Weekend Roundup: The Maize Maze
Admission to wander coach’s face will be $9 a person.
• Florida is shutting down its “pill mills.”
Florida doctors bought 89% of all Oxycodone sold in the U.S. last year. The highly addictive pain reliever wasn’t sold just to Florida patients.
Doctors in the state set up over 1,000 clinics where Oxy was shoveled out to people visiting from all over the country. Vans from Kentucky, West Virginia and Ohio were loading people to Florida, where they would stock up on the pain pills, feeding addictions across the country.
The New York Times reports that Florida prosecutors have shut down dozens of these pill mills and some 80 doctors have had their licenses suspended for “prescribing mass quantities of pills without clear medical need.”
New laws in the state, that went into full effect in July, bar doctors in Florida from dispensing narcotics from their clinics. “As a result, doctors’ purchases of Oxycodone, which reached 32.2 million doses in the first six months of 2010, fell by 97 percent in the same period this year,” Lizette Alvarez reports.
“We had no tough laws in place; now we do,” said Pam Bondi, Florida’s attorney general.
Other states, such as Kentucky, have been pressing Florida for years to shut down these pill mills.
• Meanwhile, on the other side of the country, California authorities raided four medical clinics suspected of operating as “prescription mills.”
• What does “rural” mean in California?
Ninety-eight percent of rural residents live in what are officially “metro” counties, write Don Villarejo and Gail Wadsworth, who are both with the California Institute for Rural Studies. The definitions of rural and urban used nationally don’t work in the state, they say in a good article found in Civil Eats.
• Vermont still drying out from Irene. From reports like this one, you really get the sense the state is pulling together.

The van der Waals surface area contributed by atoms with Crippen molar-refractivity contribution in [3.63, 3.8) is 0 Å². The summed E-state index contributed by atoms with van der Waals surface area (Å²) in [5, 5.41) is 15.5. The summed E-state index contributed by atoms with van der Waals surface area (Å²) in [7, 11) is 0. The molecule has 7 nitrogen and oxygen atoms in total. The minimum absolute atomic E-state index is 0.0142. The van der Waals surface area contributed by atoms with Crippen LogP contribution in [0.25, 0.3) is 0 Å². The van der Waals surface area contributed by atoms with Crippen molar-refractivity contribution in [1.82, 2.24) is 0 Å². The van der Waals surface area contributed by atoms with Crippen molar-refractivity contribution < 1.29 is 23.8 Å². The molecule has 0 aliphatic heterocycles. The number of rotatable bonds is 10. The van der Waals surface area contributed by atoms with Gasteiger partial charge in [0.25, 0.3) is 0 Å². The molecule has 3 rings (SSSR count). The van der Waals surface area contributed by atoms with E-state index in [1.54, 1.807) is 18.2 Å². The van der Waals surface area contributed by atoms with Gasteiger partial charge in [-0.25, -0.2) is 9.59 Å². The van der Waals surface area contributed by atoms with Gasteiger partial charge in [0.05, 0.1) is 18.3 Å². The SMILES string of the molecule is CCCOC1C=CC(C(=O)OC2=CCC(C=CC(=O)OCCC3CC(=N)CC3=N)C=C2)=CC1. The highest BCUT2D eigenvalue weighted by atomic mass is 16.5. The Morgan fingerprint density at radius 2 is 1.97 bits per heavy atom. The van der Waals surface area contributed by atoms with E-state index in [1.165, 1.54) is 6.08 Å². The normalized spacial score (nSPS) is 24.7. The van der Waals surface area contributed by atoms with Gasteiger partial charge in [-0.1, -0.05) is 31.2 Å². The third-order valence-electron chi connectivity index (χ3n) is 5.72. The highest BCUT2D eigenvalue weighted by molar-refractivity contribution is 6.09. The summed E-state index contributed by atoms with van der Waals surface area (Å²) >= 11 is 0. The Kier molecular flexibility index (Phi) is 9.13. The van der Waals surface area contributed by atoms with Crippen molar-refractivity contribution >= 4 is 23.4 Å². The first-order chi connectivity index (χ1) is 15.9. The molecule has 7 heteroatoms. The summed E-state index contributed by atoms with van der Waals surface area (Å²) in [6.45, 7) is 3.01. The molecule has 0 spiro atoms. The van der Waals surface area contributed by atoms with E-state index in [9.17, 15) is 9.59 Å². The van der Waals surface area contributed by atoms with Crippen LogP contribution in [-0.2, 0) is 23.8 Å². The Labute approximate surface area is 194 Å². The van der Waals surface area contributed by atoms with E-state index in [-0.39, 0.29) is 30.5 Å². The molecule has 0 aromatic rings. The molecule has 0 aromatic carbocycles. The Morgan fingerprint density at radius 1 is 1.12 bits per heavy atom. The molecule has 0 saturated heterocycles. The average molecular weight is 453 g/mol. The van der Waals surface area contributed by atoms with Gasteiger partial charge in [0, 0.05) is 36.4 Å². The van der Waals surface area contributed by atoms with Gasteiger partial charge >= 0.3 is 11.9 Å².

For instance, the Rutland Vet Clinic is sending a doc into towns cut off by floodwaters to help with pets. And, “he’s going to stay until he’s not needed any longer,” said one volunteer.
Way to go, Vermont!!
• It’s not just that the Postal Service is closing offices and may eliminate Saturday delivery. The Service is not providing the service.
The Canadian Record, a Texas Panhandle weekly, is reducing the price for its online edition from $35 a year to $25 a year “in honor of the United States Postal Service, whose delivery service continues to degrade even as they impose more ineffectual and capricious regulations on the newspapers that have been their loyal customers for decades,” an email from the paper tells us.
•For all you four-wheelers out there, the AP is reporting that relief work in Vermont would be a heck of a lot slower were it not for ATVs.
• The United Kingdom’s telecom regulator has issued proposals for using “white spaces” in the spectrum normally used to broadcast television signals to provide broadband to rural areas.
eWeek Europe reports that the regulator “wants the UK to lead Europe in this ‘spectrum recycling,’ and says it will make the spectrum ‘licence exempt,’ so it can be used freely….”
“Within Europe, we have been leading the way to try to harness this capacity without causing harmful interference to existing users of the spectrum,” said Ofcom chief executive Ed Richards. “The solution we have devised creates the opportunity to maximise the efficient use of spectrum and open the door to the development of a new and exciting range of consumer and business applications.”
• Bad news about oysters. A University of Maryland study has found that overfishing and parasites have pushed the oyster population so low in the Chesapeake Bay that the only way to save the creatures is to stop fishing entirely.
The Washington Post reports that “nearly 100 percent of the oyster population has been lost since its peak in the early 1800s and more than 90 percent has been lost since 1980.” The study recommends that all oyster harvests be banned.
• Diette Courrege has a good post over at Education Week on a Colorado lawsuit brought by 21 mostly rural school districts. They are arguing that the state’s method of distributing money is “irrational and arbitrary” and puts some children at risk.
She notes that this is part of a larger struggle by rural districts to find fairness in school funding.